Valentines Day... it comes with some emotion even if you're not in a relationship. Why is this day a soft spot for Singles? Because it's a day celebrating 'love' so if you aren't in Love or don't have 'that special someone' you must not be accepted by the Holiday (that's the message, I get). This is kind of a big deal if you ask me! What other Holiday rejects a large portion of the population? None come to mind. To be honest, I would completely do away with this Heart Day nonsense if I had my way - do we really need a special day to celebrate love and BTW, if your partner only feels love from you one day a year; you're really in trouble. Unfortunately, I don't get my way on this and it's here so if you happen to be S.I.N.G.L.E., you're really going to dig the first way to keep a relationship strong...and the other 4 will come in handy, too.
1. Learn to be OK and/or complete – alone. It's natural to 'want' someone - human nature leads us to connect with others. It's not healthy to NEED another person in order to feel OK and/or complete. Personally, I blame 'Disney' or 'Hollywood' for that belief system. So, if you're reading this and are unable to think of a time (year or more) where you weren't in a relationship (emotionally or physically), you're likely in danger of being in the 'need' category.
2. Spend at least 90 minutes a week talking with them - directly - one on one. It's not much, if you think about it (there's 10,080 minutes in a week - surely you can give 90 to the one you profess to love). 90 minutes connecting with them on an emotional level - not making out or levi lovin' or sexin' it up - that's physical connection and that doesn't sustain connection. This 90 minutes can be done laying in bed after the work-day, on a bike ride, in the shower, eating dinner, etc. There are countless ways to create time and where you spend yours will reflect what you prioritize in your life as important. Get off the video games, fellas'. Clock off from the job, Ladies.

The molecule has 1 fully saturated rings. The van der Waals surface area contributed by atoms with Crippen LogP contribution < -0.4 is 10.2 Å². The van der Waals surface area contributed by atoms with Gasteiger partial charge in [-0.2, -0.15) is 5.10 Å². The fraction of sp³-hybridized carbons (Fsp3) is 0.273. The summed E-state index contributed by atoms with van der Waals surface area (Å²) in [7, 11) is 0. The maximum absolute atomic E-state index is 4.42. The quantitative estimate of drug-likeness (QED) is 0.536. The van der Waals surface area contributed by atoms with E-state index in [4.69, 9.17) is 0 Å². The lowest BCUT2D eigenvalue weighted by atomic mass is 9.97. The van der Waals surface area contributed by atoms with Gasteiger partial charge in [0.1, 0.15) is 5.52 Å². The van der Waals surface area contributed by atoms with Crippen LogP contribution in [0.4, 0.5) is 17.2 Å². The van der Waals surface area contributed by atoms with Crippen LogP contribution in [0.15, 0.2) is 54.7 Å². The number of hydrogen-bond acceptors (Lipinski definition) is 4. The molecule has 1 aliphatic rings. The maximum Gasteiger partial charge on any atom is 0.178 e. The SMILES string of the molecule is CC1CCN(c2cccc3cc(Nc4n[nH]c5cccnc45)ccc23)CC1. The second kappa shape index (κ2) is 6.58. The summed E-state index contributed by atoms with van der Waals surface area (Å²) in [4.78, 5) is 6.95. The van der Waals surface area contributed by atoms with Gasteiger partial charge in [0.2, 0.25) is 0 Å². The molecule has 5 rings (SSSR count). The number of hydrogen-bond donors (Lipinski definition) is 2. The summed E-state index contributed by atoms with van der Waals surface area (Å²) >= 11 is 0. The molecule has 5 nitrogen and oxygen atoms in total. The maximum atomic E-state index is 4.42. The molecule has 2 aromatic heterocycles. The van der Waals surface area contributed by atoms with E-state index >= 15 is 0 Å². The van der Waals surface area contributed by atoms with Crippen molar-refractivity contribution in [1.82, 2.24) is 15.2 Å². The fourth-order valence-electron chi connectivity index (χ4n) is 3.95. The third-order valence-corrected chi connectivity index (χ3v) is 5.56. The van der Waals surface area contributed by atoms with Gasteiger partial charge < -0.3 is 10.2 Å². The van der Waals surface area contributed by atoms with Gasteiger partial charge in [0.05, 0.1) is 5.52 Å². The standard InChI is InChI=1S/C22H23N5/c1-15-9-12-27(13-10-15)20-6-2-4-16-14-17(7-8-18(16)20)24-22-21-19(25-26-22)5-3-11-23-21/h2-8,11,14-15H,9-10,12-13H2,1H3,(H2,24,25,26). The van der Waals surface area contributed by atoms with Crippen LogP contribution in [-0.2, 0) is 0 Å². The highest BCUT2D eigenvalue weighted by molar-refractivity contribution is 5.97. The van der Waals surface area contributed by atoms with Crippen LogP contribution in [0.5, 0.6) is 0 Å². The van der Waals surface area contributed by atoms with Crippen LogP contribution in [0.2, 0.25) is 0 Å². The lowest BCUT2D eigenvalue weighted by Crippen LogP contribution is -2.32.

3. Have at LEAST 1 date a week - maybe 2. This one is easy when it's 'new love' (NRE Phase) but becomes tricky when the relationship matures into years. Life can have an unbalancing effect if you're not aware and consistent in re-balancing. Remembering what you prioritize with your time will be essential to maintaining a healthy and happy connection with your partner.
4. Beware of RESENTMENT (Ominous music here). If it is there, be curious as to where you are accountable for the behaviors you're upset with. Eleanor Roosevelt said it best, "no one can make you feel inferior without your consent."
Resentment is an off-shoot of being a victim (which we all know isn't really possible) and leads to the famous "4 horsemen of the apocalypse" that John Gottman describes as Criticism, Contempt, Defensiveness and Stonewalling. Any of those alone can be relationship killers which makes sense - in the Bible, the 4 horsemen equate to War, Famine and Death. Don't let any one of them get close.
5. Lastly, when you argue (and you will), make sure to make up afterwards. It's fine (and often WISE) to take a walk and cool down when conflict becomes heated. Often-times, reacting in anger causes more of an issue than the original argument! A good amount of time to 'cool down' is 90 minutes (that number sounds familiar). After that, return and communicate through the issue. When it goes longer than that, you may be toying with the 4th horseman - "Stonewalling". Most of the time after taking a break, people will feel more calm and rational - less impulsive. There's actually brain science to back up the 'right-left' action of walking. Science says that it will help your mind work through negative emotions/thinking errors so when I mention "take a walk", I'm being quite literal. Take a walk. Or a run. Or call me and we'll do some EMDR therapy.
Thanks for reading! I'll be sure to do a 'Jedsays' youtube on this goodness later today. Check that out at www.youtube.com/meaningtolive
Comments are welcome and if you can think of anyone that would benefit from this information - share it. Please for the love, share it. Couples counseling is expensive.
Jed Thorpe, CMHC